According to the BLS, “These four occupations [retail salespersons; cashiers; first-line supervisors of retail sales workers; sales representatives, wholesale and manufacturing, except technical and scientific products] are expected to account for two-thirds of jobs added by sales and related occupations over the 2012–2022 period. Retail salespersons is projected to add 434,700 jobs, the third most new jobs of any occupation.”
    Maybe it’s not so much that retail is hiring more, as that other sectors are hiring comparatively less.

    1. Todd,

      Retail jobs have expanded at roughly the same rate as jobs overall (click on the graph to enlarge). My surprise is that the shift to online and the slow growth of jobs & income has not slashed retail jobs. Big boxes crush smaller retailers. Automation reduces headcount. Lots of bankruptcies. Given these things I find this graph quite amazing, from the January 2015 BLS Highlights:

       
      January 2015: jobs in retail

    2. Editor
      I’ve seen the same graph. I have no idea why this is, and I can only speculate.
      My best guess is that the steady increase in Retail employment might be because of the steady shift from full-time to part-time workers.
      Many retailers now prefer to hire two part-time workers instead of one full-time. There are a variety of reasons for this, including labor law and benefits cutoffs, and general scheduling flexibility. It’s a trend that’s been very apparent to anyone working in that sector, and it makes things much more difficult for those workers trying to earn a living.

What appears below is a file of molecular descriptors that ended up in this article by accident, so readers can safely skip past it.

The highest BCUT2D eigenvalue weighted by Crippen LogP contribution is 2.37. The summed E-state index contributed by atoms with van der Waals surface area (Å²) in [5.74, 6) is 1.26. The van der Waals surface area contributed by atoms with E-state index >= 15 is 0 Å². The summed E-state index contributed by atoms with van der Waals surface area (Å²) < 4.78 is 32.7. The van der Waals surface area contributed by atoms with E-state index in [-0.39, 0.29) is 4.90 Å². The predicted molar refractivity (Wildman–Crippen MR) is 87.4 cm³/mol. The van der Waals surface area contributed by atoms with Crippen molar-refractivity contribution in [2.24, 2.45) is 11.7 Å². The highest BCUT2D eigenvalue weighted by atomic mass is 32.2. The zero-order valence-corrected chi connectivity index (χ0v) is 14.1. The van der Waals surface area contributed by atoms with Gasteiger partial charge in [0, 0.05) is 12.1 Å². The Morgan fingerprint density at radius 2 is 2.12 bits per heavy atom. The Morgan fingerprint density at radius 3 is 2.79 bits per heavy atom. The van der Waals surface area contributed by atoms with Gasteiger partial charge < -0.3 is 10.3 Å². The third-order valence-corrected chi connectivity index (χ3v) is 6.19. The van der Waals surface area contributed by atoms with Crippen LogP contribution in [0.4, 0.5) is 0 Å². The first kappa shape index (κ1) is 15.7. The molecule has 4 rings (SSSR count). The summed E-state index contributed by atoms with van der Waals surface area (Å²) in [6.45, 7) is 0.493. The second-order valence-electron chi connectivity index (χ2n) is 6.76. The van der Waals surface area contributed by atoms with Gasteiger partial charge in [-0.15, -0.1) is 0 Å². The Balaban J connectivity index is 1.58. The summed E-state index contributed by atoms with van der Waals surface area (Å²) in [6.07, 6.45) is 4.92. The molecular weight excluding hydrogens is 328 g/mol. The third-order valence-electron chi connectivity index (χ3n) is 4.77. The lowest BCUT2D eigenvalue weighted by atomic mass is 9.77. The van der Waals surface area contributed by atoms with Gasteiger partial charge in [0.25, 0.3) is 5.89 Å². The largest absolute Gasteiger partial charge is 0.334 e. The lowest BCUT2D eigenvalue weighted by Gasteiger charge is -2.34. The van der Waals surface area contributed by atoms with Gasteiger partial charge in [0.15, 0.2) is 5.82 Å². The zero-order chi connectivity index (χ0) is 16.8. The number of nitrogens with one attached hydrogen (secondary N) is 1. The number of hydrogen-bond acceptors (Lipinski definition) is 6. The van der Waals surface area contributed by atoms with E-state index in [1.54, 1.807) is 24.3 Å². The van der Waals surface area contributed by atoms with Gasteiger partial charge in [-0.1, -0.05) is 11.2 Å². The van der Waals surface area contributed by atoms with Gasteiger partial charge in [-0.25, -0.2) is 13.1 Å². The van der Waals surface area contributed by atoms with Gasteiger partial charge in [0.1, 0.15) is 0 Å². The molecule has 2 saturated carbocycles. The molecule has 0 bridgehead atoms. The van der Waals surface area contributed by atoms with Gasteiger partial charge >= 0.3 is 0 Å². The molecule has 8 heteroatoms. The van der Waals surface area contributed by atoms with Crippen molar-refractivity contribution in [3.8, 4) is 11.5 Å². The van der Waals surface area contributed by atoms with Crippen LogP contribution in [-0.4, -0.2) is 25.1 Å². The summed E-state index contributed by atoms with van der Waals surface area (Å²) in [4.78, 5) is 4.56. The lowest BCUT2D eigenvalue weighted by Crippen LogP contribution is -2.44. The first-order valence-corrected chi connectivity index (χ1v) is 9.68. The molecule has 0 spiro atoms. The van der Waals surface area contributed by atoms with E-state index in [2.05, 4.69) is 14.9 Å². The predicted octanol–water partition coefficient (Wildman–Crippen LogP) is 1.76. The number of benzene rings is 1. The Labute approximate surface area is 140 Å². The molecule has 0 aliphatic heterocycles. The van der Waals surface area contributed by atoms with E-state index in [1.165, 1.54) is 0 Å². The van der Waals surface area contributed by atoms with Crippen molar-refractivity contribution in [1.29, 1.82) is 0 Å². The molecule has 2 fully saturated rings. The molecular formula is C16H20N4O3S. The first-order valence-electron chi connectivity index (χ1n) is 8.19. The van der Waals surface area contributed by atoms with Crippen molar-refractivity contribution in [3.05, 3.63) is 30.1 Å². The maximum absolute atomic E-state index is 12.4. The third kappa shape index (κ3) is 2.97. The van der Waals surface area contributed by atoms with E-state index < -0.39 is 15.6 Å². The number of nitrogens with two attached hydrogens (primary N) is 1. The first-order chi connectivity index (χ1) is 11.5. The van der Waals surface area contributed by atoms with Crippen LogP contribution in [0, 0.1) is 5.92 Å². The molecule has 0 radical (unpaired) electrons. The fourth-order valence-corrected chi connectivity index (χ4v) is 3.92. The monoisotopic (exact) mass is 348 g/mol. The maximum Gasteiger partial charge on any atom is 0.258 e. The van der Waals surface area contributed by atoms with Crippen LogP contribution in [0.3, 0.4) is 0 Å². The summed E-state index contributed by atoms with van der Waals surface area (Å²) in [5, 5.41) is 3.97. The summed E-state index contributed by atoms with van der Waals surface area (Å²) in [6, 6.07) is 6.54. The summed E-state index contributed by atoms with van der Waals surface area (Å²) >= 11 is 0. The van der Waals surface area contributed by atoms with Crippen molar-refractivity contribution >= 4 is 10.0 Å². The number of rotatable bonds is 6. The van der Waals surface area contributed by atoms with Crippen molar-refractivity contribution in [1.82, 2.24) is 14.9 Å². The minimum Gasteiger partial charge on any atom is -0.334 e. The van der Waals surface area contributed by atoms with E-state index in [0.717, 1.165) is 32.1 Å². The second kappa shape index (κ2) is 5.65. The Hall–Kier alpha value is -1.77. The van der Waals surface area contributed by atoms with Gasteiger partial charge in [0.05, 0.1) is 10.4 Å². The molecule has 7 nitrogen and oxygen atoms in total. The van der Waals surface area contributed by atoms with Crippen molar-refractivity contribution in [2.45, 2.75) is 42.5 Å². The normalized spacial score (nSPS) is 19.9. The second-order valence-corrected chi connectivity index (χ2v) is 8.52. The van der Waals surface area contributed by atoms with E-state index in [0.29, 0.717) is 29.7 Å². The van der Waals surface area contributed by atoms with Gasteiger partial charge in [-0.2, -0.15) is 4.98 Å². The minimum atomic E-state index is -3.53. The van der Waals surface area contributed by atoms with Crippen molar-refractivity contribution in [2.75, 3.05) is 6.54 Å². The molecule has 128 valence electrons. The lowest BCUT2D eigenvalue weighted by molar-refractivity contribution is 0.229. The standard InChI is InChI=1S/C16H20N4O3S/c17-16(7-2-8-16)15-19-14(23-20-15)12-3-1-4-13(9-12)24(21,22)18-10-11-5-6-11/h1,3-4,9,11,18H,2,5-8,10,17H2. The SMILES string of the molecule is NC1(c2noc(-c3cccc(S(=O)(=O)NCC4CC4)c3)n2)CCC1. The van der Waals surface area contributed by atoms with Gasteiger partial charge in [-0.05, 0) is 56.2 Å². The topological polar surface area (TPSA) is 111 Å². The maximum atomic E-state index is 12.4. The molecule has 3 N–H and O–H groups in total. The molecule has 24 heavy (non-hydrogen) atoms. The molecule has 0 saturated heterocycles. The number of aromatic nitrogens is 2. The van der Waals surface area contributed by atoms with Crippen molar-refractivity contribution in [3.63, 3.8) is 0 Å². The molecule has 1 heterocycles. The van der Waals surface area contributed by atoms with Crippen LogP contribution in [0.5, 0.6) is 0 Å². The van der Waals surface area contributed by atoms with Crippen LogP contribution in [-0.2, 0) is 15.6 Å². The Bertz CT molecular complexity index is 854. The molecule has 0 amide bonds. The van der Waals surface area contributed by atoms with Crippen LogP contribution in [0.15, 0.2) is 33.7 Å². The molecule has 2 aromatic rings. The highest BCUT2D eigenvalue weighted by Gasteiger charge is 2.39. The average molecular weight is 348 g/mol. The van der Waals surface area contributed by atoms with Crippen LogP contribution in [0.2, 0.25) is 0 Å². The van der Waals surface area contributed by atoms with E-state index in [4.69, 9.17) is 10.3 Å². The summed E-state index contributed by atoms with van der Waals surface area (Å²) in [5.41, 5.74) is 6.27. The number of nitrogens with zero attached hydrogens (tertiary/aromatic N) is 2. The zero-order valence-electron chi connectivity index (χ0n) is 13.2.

If we saw the number of jobs in Retail has gone up, but the total hours worked in Retail has remained flat, then part-time workers would clearly be the culprit. I can’t find enough information about it to draw that conclusion, however.

  8. FM claims: “Yes, that’s the standard narrative. But economists have shown that the effect of demographics has been grossly exaggerated, and there is almost nil effect so far from “advanced robotics and AI” (it’s a big concern for the future, but not yet).”

    That is provably false.

    Robots have destroyed high-paying employment for high school graduates by eliminating the $20-an-hour entry-level jobs in manufacturing since the 1970s, particularly in the automotive industry.